Monday, February 26, 2018

Sealed Alcohol Ink Plate

I had hoped to post about sealing last week's plate post on Thursday, but it was so rainy and dark that it took until the weekend to get good photos. So you'll get them on your regularly scheduled post day, but I have a new project that I'll post on Thursday!

This plate turned out pretty neat, so I knew I wanted to seal it. The best option for decorative dinnerware is the dishwasher safe mod podge. I've used it on a few crafts now and it does work, it just takes a month to cure. It's also a bit thicker and takes longer to dry than regular mod podge. I opted to use a paint brush with soft bristles over my usual mod podge applicator of a foam brush because I was worried that brush strokes would be very visible on the glass. I applied three thin coats allowing plenty of time between to dry.

If you look at the plate's back, you can easily see the sealer, but if you set it on a table or even hold it up in the sun, it's pretty much invisible--which means it turned out perfect!

Monday, February 19, 2018

Flamed Alcohol Ink Glass Plate

I might be a bit obsessed with starting alcohol ink on fire. I tried it out recently on a ceramic tile and then again on a mirrored candle plate. After a recent trip to Dollar Tree, I had some plain glass plates. I decorated one with mod podge and a napkin for Valentine's day, but I had some leftover, so I just HAD to try the flamed alcohol ink technique again.

On my previous attempts at flamed alcohol ink, I cleared off my ceramic stove top...which is probably the best option, but it was full of dishes, and I was being lazy, so I set up on my kitchen table. I was, by now, familiar with how much flame comes off of the ink, so I cleared the table, set out a Teflon craft mat (they are designed for using in heat presses, so they they are heat safe) and to protect my table from the heat, a cork trivet, then I set my little old cookie sheet on top to keep everything contained. I had my alcohol inks set up to apply to the plate, but I moved them away when I brought out the lighter.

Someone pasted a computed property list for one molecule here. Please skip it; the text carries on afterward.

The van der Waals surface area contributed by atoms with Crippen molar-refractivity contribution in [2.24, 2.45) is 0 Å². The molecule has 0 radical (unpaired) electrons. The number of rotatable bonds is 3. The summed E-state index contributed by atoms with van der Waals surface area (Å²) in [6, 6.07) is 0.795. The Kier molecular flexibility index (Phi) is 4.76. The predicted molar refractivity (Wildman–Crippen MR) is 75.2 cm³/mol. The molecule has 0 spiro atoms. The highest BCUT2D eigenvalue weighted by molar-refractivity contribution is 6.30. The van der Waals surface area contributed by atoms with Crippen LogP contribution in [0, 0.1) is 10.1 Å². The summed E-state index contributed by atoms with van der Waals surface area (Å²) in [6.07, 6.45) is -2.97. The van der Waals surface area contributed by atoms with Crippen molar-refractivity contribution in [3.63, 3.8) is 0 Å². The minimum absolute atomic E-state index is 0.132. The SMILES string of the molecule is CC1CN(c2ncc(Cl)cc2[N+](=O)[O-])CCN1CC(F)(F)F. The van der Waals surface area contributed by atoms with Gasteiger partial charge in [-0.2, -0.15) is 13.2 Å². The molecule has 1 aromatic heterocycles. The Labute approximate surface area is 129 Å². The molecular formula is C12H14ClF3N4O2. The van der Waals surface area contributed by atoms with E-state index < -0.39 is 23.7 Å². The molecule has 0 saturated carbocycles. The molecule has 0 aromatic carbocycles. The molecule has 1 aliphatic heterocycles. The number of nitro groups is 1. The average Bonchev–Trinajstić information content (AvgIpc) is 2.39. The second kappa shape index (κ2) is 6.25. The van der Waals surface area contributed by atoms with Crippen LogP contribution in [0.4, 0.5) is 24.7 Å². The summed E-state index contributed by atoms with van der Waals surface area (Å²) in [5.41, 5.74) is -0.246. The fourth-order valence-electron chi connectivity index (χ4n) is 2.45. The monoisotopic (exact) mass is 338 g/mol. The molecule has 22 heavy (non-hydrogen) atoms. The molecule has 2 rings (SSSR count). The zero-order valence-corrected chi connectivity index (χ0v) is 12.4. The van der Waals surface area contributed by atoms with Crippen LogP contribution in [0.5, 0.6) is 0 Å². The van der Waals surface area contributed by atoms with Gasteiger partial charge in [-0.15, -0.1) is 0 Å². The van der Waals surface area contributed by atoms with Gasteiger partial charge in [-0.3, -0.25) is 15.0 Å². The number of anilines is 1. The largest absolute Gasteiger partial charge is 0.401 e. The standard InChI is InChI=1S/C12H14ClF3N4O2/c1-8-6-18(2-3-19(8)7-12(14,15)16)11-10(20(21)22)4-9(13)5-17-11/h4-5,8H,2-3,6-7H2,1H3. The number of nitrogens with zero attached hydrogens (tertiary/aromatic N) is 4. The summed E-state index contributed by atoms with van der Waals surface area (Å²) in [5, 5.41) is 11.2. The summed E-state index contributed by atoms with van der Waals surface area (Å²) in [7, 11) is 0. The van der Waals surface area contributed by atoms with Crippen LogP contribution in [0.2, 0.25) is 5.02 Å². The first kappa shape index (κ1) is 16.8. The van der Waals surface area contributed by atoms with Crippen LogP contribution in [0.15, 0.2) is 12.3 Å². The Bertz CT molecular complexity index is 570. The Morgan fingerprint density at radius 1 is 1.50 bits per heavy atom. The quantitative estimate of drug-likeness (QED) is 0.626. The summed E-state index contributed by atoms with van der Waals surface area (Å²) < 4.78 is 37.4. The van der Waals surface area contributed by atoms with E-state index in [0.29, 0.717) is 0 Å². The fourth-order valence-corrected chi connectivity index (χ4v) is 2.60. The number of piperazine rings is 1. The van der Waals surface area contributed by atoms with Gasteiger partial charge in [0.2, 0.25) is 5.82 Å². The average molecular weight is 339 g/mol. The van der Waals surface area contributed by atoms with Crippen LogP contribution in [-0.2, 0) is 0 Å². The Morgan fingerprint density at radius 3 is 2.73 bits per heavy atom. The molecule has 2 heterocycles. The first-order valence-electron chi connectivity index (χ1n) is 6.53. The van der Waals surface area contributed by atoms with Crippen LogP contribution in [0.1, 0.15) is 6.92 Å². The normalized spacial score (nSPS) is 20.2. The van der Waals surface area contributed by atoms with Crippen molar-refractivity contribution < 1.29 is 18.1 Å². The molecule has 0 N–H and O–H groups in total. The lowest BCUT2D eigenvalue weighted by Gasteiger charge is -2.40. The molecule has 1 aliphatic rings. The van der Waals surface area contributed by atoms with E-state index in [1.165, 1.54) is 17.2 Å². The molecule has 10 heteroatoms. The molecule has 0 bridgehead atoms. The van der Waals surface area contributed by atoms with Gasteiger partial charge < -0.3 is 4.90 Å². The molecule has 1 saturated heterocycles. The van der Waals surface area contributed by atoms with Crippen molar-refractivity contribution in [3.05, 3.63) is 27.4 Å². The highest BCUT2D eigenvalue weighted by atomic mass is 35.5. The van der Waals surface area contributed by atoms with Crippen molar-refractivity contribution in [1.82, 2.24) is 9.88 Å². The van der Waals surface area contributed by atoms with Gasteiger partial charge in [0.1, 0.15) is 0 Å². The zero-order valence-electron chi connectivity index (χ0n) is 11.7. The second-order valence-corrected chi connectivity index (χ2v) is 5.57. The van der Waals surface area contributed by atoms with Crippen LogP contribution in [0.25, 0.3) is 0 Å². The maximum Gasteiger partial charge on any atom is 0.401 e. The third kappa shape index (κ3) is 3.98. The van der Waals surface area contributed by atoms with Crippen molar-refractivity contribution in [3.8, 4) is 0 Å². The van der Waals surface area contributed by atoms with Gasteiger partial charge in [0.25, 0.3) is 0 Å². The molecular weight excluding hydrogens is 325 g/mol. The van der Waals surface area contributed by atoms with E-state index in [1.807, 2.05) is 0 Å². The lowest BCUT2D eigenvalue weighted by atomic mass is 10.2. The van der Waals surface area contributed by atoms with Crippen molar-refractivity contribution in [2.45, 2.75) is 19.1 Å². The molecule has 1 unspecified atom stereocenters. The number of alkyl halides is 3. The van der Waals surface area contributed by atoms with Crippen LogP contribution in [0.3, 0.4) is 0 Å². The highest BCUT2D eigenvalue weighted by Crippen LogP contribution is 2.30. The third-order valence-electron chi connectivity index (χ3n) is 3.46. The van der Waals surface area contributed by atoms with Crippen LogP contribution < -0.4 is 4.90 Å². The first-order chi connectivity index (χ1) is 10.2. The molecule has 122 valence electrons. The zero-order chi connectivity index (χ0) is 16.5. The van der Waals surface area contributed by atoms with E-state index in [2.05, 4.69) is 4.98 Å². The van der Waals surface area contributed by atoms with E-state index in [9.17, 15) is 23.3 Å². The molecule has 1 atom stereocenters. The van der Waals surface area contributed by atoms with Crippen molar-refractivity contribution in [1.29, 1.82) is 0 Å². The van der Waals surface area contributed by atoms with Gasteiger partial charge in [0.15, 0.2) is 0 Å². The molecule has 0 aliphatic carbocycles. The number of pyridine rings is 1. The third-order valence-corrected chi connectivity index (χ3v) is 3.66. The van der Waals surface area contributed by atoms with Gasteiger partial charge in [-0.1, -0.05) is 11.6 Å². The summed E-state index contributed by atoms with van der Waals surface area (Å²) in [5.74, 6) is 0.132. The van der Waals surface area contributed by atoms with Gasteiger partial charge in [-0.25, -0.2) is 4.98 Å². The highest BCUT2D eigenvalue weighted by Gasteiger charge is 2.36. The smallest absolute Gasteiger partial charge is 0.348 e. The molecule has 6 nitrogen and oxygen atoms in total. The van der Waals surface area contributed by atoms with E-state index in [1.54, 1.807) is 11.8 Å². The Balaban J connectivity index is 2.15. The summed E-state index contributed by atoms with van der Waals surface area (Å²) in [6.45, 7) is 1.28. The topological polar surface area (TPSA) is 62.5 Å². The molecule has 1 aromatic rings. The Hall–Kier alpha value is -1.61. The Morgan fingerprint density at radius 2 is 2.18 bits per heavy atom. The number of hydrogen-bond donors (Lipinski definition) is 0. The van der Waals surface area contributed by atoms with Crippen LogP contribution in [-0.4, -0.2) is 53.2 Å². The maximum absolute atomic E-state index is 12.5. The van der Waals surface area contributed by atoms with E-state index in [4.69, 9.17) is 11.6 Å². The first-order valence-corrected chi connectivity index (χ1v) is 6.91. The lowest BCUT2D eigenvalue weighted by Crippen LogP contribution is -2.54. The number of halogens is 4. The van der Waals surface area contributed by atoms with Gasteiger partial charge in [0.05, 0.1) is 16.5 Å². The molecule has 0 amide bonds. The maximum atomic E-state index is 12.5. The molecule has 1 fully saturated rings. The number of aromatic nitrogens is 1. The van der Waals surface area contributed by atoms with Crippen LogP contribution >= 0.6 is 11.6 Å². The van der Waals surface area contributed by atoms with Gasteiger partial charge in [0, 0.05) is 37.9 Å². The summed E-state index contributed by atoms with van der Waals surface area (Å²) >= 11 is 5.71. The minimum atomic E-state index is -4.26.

I dripped a generous amount of alcohol ink on the plate as it needs to be wet to catch fire. I even dripped along the outer edge, which was probably a bit of a waste since the ink and the fire pretty much stopped at the plate's edge.

I used an eye dropper to drip a little bit of rubbing alcohol on the plate and then lit it on fire with a long handled lighter. It put out some fairly large flames based on what I had attempted with this technique so far. The flames mixed and set the ink on the flat bottom of the plate very nicely--they almost mixed a bit too much. But the ink on the edge of the plate just dried and remained unlit.

So after the flame went out on the plate bottom, I started adding ink to the edge of the plate in 3-4 inch sections, dripping a bit of rubbing alcohol on it, and lighting it up. I turned the pan and just repeated this around the plate with a variety of different colored inks.